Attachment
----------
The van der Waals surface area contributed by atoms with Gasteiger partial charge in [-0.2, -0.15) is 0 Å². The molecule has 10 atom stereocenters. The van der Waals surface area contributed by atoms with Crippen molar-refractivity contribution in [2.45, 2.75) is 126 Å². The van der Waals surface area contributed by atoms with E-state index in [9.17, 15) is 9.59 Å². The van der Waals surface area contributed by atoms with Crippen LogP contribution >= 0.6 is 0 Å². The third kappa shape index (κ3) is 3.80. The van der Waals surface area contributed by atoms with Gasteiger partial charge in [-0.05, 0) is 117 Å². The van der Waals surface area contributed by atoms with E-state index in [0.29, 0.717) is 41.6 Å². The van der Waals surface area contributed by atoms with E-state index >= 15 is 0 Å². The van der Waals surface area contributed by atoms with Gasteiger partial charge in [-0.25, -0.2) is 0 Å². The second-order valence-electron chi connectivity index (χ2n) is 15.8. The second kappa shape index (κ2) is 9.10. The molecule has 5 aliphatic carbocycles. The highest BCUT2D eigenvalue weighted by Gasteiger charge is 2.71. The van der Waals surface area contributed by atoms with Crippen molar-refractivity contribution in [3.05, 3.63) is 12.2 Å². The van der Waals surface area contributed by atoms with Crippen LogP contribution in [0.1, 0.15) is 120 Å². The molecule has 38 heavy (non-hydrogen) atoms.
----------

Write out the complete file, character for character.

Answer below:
The van der Waals surface area contributed by atoms with Gasteiger partial charge in [-0.2, -0.15) is 0 Å². The molecule has 10 atom stereocenters. The van der Waals surface area contributed by atoms with Crippen molar-refractivity contribution in [2.45, 2.75) is 126 Å². The van der Waals surface area contributed by atoms with E-state index in [9.17, 15) is 9.59 Å². The van der Waals surface area contributed by atoms with Crippen LogP contribution >= 0.6 is 0 Å². The third kappa shape index (κ3) is 3.80. The van der Waals surface area contributed by atoms with Gasteiger partial charge in [-0.05, 0) is 117 Å². The van der Waals surface area contributed by atoms with E-state index in [0.29, 0.717) is 41.6 Å². The van der Waals surface area contributed by atoms with E-state index >= 15 is 0 Å². The van der Waals surface area contributed by atoms with Gasteiger partial charge in [-0.25, -0.2) is 0 Å². The second-order valence-electron chi connectivity index (χ2n) is 15.8. The second kappa shape index (κ2) is 9.10. The molecule has 5 aliphatic carbocycles. The highest BCUT2D eigenvalue weighted by Gasteiger charge is 2.71. The van der Waals surface area contributed by atoms with Crippen molar-refractivity contribution in [3.05, 3.63) is 12.2 Å². The van der Waals surface area contributed by atoms with Crippen LogP contribution in [0.1, 0.15) is 120 Å². The molecule has 38 heavy (non-hydrogen) atoms.